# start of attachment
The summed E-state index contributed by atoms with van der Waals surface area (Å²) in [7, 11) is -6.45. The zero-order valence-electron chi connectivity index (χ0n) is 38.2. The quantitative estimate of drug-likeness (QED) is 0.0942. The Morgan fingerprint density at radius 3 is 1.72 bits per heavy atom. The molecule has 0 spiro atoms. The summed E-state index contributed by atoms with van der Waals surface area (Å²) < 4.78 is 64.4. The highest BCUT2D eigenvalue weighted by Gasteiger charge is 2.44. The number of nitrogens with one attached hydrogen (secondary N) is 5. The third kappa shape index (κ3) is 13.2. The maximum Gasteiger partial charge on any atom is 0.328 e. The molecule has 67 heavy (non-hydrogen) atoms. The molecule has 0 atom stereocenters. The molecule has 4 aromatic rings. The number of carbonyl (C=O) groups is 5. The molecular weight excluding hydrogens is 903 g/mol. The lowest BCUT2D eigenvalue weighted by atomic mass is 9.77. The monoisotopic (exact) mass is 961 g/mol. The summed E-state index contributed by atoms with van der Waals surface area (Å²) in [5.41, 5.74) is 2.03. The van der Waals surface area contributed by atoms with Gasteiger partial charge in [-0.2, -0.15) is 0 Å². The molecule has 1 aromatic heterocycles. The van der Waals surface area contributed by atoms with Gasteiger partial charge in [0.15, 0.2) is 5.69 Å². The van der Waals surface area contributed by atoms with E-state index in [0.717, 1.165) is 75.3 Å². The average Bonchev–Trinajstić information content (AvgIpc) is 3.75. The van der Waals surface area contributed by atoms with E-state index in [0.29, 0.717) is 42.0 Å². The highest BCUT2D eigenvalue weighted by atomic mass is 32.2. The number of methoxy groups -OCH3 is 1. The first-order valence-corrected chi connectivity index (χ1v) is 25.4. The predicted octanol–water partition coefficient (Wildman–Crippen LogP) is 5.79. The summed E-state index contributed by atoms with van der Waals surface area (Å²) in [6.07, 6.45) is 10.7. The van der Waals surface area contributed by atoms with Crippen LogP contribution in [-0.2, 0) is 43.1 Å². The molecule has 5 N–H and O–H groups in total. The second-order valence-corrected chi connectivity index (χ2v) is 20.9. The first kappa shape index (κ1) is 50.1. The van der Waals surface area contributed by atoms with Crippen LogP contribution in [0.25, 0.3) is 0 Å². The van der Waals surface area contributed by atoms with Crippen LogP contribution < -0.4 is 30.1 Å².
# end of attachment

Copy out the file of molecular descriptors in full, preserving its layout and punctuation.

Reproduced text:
The summed E-state index contributed by atoms with van der Waals surface area (Å²) in [7, 11) is -6.45. The zero-order valence-electron chi connectivity index (χ0n) is 38.2. The quantitative estimate of drug-likeness (QED) is 0.0942. The Morgan fingerprint density at radius 3 is 1.72 bits per heavy atom. The molecule has 0 spiro atoms. The summed E-state index contributed by atoms with van der Waals surface area (Å²) < 4.78 is 64.4. The highest BCUT2D eigenvalue weighted by Gasteiger charge is 2.44. The number of nitrogens with one attached hydrogen (secondary N) is 5. The third kappa shape index (κ3) is 13.2. The maximum Gasteiger partial charge on any atom is 0.328 e. The molecule has 67 heavy (non-hydrogen) atoms. The molecule has 0 atom stereocenters. The molecule has 4 aromatic rings. The number of carbonyl (C=O) groups is 5. The molecular weight excluding hydrogens is 903 g/mol. The lowest BCUT2D eigenvalue weighted by atomic mass is 9.77. The monoisotopic (exact) mass is 961 g/mol. The summed E-state index contributed by atoms with van der Waals surface area (Å²) in [5.41, 5.74) is 2.03. The van der Waals surface area contributed by atoms with Gasteiger partial charge in [-0.2, -0.15) is 0 Å². The molecule has 1 aromatic heterocycles. The van der Waals surface area contributed by atoms with Gasteiger partial charge in [0.15, 0.2) is 5.69 Å². The van der Waals surface area contributed by atoms with E-state index in [0.717, 1.165) is 75.3 Å². The average Bonchev–Trinajstić information content (AvgIpc) is 3.75. The van der Waals surface area contributed by atoms with E-state index in [0.29, 0.717) is 42.0 Å². The highest BCUT2D eigenvalue weighted by atomic mass is 32.2. The number of methoxy groups -OCH3 is 1. The first-order valence-corrected chi connectivity index (χ1v) is 25.4. The predicted octanol–water partition coefficient (Wildman–Crippen LogP) is 5.79. The summed E-state index contributed by atoms with van der Waals surface area (Å²) in [6.07, 6.45) is 10.7. The van der Waals surface area contributed by atoms with Crippen LogP contribution in [-0.2, 0) is 43.1 Å². The molecule has 5 N–H and O–H groups in total. The second-order valence-corrected chi connectivity index (χ2v) is 20.9. The first kappa shape index (κ1) is 50.1. The van der Waals surface area contributed by atoms with Crippen LogP contribution in [0.25, 0.3) is 0 Å². The van der Waals surface area contributed by atoms with Crippen LogP contribution < -0.4 is 30.1 Å².